Monday, February 21, 2011

Dada du jour: Hans Richter (1888-1976)

"Chance became our trademark. We followed it like a compass."
--Hans Richter

Rythmus 23 (1923)

excerpts from Dada Art and Anti-Art (Hans Richter, 1965)
Dada's propaganda for a total repudiation of art was in itself a factor in the advance of art. Our feelings of freedom from rules, precepts, money, and critical praise, a freedom for which we paid the price of an excessive distaste and contempt for the public, was a major stimulus. The freedom not to care a damn about anything, the absence of any kind of opportunism, which in any case could have served no purpose, brought us all the closer to the source of all art, the voice within ourselves. The absence of any ulterior motive enabled us to listen to the voice of the "Unknown"--and to draw knowledge from the realm of the unknown. Thus we arrived at the central experience of Dada.
Dissatisfied with a drawing he had been working on for some time, Arp finally tore it up and let the pieces flutter to the floor of his studio on the Zeltweg. Some time later he happened to notice these same scraps of paper as they lay on the floor, and was struck by the pattern they formed. It had all the expressive power that he had tried in vain to achieve. How meaningful! How telling! Chance movements of his hand and of the fluttering scraps of paper had achieved what all his efforts had failed to achieve, namely expression. He accepted this challenge from chance as a decision of fate and carefully pasted the scraps down in the pattern which chance had determined.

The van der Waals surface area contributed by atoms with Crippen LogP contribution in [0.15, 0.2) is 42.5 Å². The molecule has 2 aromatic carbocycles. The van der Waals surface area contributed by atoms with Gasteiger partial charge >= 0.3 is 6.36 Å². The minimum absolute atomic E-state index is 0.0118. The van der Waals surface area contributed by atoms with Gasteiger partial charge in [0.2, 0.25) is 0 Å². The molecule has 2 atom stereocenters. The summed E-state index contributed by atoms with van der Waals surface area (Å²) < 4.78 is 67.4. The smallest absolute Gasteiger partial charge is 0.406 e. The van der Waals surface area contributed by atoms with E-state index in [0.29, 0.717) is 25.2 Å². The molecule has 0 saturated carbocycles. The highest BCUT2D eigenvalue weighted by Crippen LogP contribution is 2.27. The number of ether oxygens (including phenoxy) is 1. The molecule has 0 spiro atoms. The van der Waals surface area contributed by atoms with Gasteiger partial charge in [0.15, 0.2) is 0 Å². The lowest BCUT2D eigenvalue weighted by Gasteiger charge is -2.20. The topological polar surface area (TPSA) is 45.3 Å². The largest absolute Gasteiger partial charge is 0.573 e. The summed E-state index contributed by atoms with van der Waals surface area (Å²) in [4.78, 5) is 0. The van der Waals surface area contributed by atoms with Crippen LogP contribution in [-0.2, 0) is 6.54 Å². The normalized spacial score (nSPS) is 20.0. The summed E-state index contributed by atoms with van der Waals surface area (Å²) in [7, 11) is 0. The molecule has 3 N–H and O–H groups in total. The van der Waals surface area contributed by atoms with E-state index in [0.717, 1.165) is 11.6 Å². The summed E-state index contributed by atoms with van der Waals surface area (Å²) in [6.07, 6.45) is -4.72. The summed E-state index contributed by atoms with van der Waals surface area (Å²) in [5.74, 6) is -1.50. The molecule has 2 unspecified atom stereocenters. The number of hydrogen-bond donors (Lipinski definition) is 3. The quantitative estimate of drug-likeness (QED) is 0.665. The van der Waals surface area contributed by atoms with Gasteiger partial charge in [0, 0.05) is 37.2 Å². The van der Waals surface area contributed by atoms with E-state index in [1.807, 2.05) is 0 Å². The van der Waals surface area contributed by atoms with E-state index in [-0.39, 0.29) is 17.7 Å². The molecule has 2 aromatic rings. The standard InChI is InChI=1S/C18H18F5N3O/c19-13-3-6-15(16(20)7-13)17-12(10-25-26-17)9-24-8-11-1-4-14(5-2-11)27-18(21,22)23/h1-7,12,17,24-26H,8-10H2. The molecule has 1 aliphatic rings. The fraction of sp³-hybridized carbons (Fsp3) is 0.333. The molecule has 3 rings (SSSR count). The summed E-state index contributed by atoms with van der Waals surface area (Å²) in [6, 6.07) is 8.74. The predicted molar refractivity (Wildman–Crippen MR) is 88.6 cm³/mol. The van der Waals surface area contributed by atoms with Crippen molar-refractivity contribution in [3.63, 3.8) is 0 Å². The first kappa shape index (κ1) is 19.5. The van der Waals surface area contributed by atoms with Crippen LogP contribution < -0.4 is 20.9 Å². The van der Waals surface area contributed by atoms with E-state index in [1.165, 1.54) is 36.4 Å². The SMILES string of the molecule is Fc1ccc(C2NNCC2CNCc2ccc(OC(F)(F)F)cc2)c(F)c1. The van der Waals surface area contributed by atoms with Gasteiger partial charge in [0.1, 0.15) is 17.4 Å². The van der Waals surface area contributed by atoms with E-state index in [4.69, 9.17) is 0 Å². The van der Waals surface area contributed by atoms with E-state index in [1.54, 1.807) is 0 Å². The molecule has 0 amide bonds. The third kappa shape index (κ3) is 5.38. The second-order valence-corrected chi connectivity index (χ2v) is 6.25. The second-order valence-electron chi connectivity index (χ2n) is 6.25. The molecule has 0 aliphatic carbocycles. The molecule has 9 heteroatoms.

The conclusion that Dada drew from all this was that chance must be recognized as a new stimulus to artistic creation. This may well be regarded as the central experience of Dada, that which marks it off from all preceding artistic movements ...

               Jean (Hans) Arp, Tristan Tzara, Hans Richter (Zurich, 1917) 

... the new experience gave us new energy and an exhilaration which led, in our private lives, to all sorts of excesses; to insolence, insulting behavior, pointless acts of defiance, fictitious duels, riots--all the things that later came to be regarded as the distinctive signs of Dada. But beneath it all lay a genuine mental and emotional experience that gave us wings to fly--and to look down upon the absurdities of the 'real' and earnest world.

Ghosts before breakfast (1927)

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